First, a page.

Portobello Road

I feel like I should start this post with a blanket defense of my perceived inability to eat a whole ham in a two week period. It was commented on my previous post that this may be a failure of my porky aptitude. It’s not that I CAN’T, believe me. It’s that I don’t ONLY have a ham in my freezer. I also have duck breasts and sausages and edamame and pork roasts and whole chickens. So if I have to pick the easiest transportable item, I’m going to say a 20 lb ham that has been frozen into a solid block. And then I’m going to spend two weeks trying to plow through the rest of that crap. I am a food hoarder. TLC should do a show on me. I already have to donate a pornographic amount of other food to the local shelter because it can’t come with us.

And some of it is so weird that I’ll feel guilty donating it. Although, if I were ever out of work and had to go to the food bank, and I came across squid ink pasta, lentils, a 10 lb bar of Guittard chocolate, panang curry paste, tahini, piquillo peppers, etc… Well, I’d be thrilled. There have to be homeless foodies, right?

Oh, and I’m assuming the homeless shelter doesn’t want an entire leg of lamb, so who gets that?? It’s not like I bothered making friends out here or anything. Maybe I’ll post it on Facebook.

And I can’t eat that much meat without having a few vegetarian meals. I’m not an Atkins-approved girl, and I would go into gastric shock if I ate nothing but animal protein for two weeks.

Fortunately, vegetarian meals lend themselves beautifully to cleaning out the pantry and fridge. I get asked for vegetarian recipes all the time, and the truth is there are far more of them out there than there are meat recipes, so it should be relatively simple to locate them. Or just come up with one on your own.

First of all, pick a protein. Will it be Eggs? Cheese? Yogurt? Beans? Lentils? Tofu? Historically, most protein in the world’s diet isn’t even from animal flesh. There are buttloads of options, so hop on that bad boy and give it a whirl. Then pick a carb. Pasta? Rice? Bread? Bulgur wheat? Couscous? Again, this category is endless. Then pick some veggies. Onions and garlic are a gimme for pretty much every dish. Everything else should just be whatever looks in season and fresh at the farmer’s market (or grocery store, or garden, or whatever).

Now go smoke a bowl or something, because all you really need is a touch…an IOTA…of creativity and hunger, and you’re going to come up with something good. I am persistently frustrated by the idea that a meal without meat is some kind of elusive goal. Pastas, pizzas, chowders, soups, salads, fritters…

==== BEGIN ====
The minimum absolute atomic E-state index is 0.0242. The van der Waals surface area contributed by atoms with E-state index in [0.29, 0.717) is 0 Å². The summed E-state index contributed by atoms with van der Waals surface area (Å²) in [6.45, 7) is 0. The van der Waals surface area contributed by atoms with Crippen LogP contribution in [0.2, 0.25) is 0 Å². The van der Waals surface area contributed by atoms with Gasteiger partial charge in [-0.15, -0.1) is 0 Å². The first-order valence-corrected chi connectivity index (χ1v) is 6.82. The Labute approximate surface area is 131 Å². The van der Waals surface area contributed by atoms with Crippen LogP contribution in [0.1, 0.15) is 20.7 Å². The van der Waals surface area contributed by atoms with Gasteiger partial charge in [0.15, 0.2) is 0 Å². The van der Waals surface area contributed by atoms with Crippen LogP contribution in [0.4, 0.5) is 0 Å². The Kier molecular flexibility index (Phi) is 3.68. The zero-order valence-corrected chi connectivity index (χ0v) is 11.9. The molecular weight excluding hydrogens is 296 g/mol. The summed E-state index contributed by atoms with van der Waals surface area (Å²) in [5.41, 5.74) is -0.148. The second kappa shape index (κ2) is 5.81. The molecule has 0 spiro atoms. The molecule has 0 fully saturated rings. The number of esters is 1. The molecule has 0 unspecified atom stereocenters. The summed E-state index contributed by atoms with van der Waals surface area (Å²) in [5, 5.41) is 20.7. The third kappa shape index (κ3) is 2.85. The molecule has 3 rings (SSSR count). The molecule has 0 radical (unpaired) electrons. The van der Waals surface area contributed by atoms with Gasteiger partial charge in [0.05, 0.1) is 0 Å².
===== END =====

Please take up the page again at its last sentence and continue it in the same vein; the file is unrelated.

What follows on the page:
Last night, I had some gorgeous portobello mushrooms in the fridge that had been hanging out since we went to the farmer’s market on Saturday. Normally, portobello mushrooms at the grocery store look like fish fighting through the BP spill…just barely. They’re broken and dirty and smeared in black nonsense. Half the gills are beaten to hell, and they’re completely inedible. At the market, the gills are tightly closed, they’re easily cleaned, pretty, sturdy. A few scrapes to get the gills out, a brief rinse to get off any dirt, and then a wipe down with flavored oil or fat gets them ready for just about anything you can imagine doing to them. Maybe not that, you sick bastard.

What I imagined doing to them last night was stuffing them and baking them. I do this a lot, but last night was so stupidly simple and delicious that I thought I’d pass it on to you so you could give it a shot. It’s filling, and has all the important nutritional components of a great meal.

**Notes on substitutions**
As a point I’ve beleaguered pretty thoroughly, I’m clearing out the fridge right now, which means I found a tub of black truffle butter. I also have a few dribbles of truffle oil and a container of truffle salt that are ready to be eaten. So I added a truffle spin to the dish. PLEASE feel free to substitute whatever you have at hand. If you don’t have truffle butter, use regular butter or garlic butter or chive butter or whatever. If you don’t have truffle oil, use olive oil. If you don’t have truffle salt, use plain ol’ kosher. The point isn’t to go out and buy new ingredients, but to use what’s at your disposal.

Okay, so without further ado, here’s the world’s easiest stuffed portobello mushroom. It’s a shell recipe, meaning you can make it what you want, provided the method is similar.

3 portobello caps, gills and stems removed
1 clove garlic, minced
2 T butter
1 C onion, chopped
1/2 C parsley, chopped (sub spinach or kale or whatever green thing you have)
2 C panko breadcrumbs (or regular, if that’s what you’ve got– panko=crispy)
1 t truffle salt
2 T truffle oil
3 T truffle butter
3 eggs (go cage free, it’s easy and cheap)
1/4 C grated parmaggiano reggiano

-Preheat oven to 375

-Rub your portobellos with truffle oil inside and out, and set on a lined baking sheet
-In a saute pan, melt butter over medium high heat and saute your onions and garlic together until soft but not brown. Scrape into a mixing bowl.
-Add breadcrumbs, cheese, parsley, and salt and stir together.

-Add eggs and stir to make a thickish “stuffing” mixture. It should be wet enough to pack into a semi-solid ball in your hand, but not so wet that it squishes through your fingers.
-Pack the mixture into each portobello, filling generously and tightly
-Dot with small pieces of truffle butter and a delicate sprinkle of salt.
-Bake at 375 until golden brown on top, then dot again with butter

-Serve immediately with a salad or whatever suits your fancy

Those pictures make me all kinds of squirrely with delight.

Maybe I’ll have to start eating real meals for breakfast and lunch, too, just to get through all this food. As it stands, I go through a family-sized box of Kashi or Total every 2-3 days (no joke whatsoever, and accounts for 2600 calories per box), plus truckloads of Clif bars. The only real meal I eat is at dinner, with Chris, because as much as I completely am gay for cooking, I’m also really way too lazy to make meals of food for just myself.